The number of medical malpractice suits filed in the U.S. each year is actually declining, but those that are filed are more severe, said presenters Dr. Richard Daffner and Dr. Leonard Berlin. Daffner is director of the division of emergency, musculoskeletal, and trauma radiology at Allegheny General Hospital; Berlin is a professor of radiology at Rush University and the University of Illinois.
To minimize risk, radiologists must remain vigilant about communicating urgent results and documenting their interpretation process, especially because the public's take on of "standard of care" can be skewed.
"Although the definition of 'standard of care' does not include a correct diagnosis 100% of the time, that's difficult to explain to a jury," Daffner said. "Too often, public perception is that the standard of care [is perfection]."
Not as bad as you think?
Two-thirds of all medical malpractice cases are resolved without any payment to the patient because they're dismissed, withdrawn, or the defendant is found not guilty, according to Berlin. And if the plaintiff does win the case, most settle for the insurance money, despite frightening news headlines that report settlements of millions of dollars.
"Only 1% of cases that go to trial are found in favor of the plaintiff," he said. "Let's say the plaintiff wins the case with a $20 million verdict. The defense might respond by saying, 'Well sure, you've got this verdict, but we only have $1 million of insurance.' A very high percentage of plaintiffs will take that insurance money rather than going through a lengthy appeals process to get the big award."
But even as he offered session attendees some comforting statistics, Berlin emphasized that radiologists must remain vigilant.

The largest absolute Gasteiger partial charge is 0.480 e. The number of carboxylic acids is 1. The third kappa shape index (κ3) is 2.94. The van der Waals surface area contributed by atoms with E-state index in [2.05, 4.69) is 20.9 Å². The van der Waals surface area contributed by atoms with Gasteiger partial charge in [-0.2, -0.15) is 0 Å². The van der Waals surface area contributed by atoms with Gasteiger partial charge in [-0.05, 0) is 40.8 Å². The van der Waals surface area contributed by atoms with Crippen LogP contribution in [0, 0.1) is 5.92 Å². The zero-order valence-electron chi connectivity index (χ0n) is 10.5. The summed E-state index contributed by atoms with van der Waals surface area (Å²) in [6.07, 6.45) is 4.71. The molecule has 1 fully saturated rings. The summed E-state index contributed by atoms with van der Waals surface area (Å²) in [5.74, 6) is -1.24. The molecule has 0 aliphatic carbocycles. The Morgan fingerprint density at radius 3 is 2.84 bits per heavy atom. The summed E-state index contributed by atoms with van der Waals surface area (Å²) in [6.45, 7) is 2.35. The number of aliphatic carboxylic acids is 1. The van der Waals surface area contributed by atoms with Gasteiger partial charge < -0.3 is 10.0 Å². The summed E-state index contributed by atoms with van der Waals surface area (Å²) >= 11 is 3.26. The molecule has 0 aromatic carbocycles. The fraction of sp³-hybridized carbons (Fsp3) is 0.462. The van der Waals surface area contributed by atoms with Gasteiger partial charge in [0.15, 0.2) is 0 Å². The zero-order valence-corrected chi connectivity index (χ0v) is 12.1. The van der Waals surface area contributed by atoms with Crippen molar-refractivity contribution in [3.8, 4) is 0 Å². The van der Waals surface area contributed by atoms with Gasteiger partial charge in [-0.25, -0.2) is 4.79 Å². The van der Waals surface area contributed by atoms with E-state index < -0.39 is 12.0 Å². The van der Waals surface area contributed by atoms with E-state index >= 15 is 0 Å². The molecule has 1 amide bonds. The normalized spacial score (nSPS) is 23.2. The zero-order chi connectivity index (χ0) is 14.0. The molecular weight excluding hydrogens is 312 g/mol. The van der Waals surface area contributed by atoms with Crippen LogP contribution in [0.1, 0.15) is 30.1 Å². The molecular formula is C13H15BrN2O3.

"Radiologists may think that just producing their report is enough," he said. "But these days, we can't necessarily escape liability by doing no more than relaying information through regular channels."
The most common cause of malpractice suits is the failure to make a diagnosis, according to Berlin -- a switch from 50 years ago, when the main cause of malpractice claims was doctors doing things they shouldn't have. The second most common cause is failure of the radiologist to communicate exam results to the patient and/or the patient's primary care physician.
"In almost 60% of medical malpractice suits that involve radiologists, the referring physician was never informed of urgent findings," he said. "The courts look at where the series of mistakes that resulted in the negative outcome began, so radiologists need to anticipate that their report may not be read, and make sure urgent information is communicated. And if you make a call to the [emergency department] with urgent findings, document that in your report, along with the name of the specific doctor you spoke with."
What factors contribute to a malpractice lawsuit? A physician-patient relationship, an adverse outcome, an alleged breach of standard of care, and proximate cause -- that is, a direct connection between negligent behavior and what happened to the patient, according to Daffner.
Daffner offered four case studies involving musculoskeletal injuries that resulted in medical malpractice suits, and he analyzed where the mistakes had occurred. He then offered session attendees a few tips:
- Always look at the scout view. Use all available resources to make your diagnosis.
- Once you decide to do an image, do the appropriate study. If the patient really needs a CT, don't order a lesser test.
- Once you decide to image, be thorough.
Medical malpractice litigation doesn't stem from a single error, but rather from a cascade of errors, Daffner cautioned.
"Malpractice suits result from a number of contributing factors, such as failing to perform the correct study, failing to look at the whole image, and failing to communicate results," he said.
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